Marcianus Aristides was Greek philosopher of the 2nd century A.D., who was considered to be the first Christian apologist. His name is also spelled Aristeides. He was known as Aristides of Athens. Nothing is known about his life except that he taught philosophy at Athens and composed the earliest extant defense of Christianity, the Apology of Aristides. Written in Greek, the Apology may have been written to Emperor Antoninus Pius about 139.
The Apology was long considered lost, but in 1878 an edition of an Armenian fragment appeared at Venice. This was followed in 1889 by James Rendel Harris' discovery of a complete Syriac version in a monastery on Mount Sinai. Publication of this translation at Cambridge, England, in 1891 led to the discovery that a Greek text of the treatise had existed for centuries in the religious romance Barlaam and Josaphat. Two portions of the Greek text were published in London in 1922 and 1924.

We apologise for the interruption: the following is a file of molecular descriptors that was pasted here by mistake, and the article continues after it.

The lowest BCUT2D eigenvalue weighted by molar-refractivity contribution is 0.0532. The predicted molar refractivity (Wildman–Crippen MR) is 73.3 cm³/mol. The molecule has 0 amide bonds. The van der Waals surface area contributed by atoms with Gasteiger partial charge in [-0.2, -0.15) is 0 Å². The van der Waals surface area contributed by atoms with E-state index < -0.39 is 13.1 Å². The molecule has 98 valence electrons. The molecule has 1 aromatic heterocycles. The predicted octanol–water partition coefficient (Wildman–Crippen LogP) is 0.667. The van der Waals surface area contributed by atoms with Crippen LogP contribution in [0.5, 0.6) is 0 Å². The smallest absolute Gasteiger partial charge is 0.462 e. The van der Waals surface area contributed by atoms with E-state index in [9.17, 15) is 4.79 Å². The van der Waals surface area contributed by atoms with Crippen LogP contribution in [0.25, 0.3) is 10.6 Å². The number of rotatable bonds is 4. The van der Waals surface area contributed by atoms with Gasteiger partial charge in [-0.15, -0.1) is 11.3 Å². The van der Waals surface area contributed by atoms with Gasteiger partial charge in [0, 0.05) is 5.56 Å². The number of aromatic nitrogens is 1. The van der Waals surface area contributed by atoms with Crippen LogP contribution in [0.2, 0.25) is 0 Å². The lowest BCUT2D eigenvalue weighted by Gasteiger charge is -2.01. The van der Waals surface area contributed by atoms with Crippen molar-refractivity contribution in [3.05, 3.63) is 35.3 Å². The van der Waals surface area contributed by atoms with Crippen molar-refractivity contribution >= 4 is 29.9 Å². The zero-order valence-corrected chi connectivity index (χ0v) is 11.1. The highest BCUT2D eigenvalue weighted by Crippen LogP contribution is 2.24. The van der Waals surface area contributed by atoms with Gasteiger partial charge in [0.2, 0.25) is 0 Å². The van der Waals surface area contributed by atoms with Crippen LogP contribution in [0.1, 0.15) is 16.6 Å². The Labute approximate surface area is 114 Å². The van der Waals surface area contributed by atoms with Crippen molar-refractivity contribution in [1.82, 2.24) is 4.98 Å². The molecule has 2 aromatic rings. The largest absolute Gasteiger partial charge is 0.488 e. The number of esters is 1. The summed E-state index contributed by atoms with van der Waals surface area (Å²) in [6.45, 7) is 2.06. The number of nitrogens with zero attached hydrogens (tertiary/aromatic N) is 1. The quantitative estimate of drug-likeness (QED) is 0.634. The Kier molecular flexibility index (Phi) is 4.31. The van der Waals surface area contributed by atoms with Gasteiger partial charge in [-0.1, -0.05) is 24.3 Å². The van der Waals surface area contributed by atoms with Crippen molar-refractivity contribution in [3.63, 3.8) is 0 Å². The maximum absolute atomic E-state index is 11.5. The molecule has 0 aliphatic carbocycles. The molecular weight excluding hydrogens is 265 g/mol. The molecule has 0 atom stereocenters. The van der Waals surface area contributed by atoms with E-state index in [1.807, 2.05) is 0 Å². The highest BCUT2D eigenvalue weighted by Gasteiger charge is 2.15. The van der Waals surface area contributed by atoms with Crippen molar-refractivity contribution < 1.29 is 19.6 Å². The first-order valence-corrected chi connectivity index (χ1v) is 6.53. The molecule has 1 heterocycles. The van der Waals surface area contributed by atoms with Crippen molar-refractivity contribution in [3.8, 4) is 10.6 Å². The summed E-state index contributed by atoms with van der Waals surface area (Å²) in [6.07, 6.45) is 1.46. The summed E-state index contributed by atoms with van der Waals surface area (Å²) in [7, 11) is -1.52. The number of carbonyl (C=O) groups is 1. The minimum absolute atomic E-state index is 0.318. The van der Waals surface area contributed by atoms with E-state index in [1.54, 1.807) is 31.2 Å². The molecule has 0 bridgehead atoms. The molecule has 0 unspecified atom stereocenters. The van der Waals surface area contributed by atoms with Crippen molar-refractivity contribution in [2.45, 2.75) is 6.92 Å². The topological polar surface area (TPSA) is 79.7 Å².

The Apology is brief, simple, and objective, but written in a lofty tone. It discusses the errors of Greeks, Chaldeans, Egyptians, and Jews concerning God, gives a summary of a seemingly primitive Christian belief, and emphasizes the righteousness of Christianity in contrast with the corrupt practices of paganism. Aristides seeks to demonstrate the reasonableness of Christianity by an appeal to facts.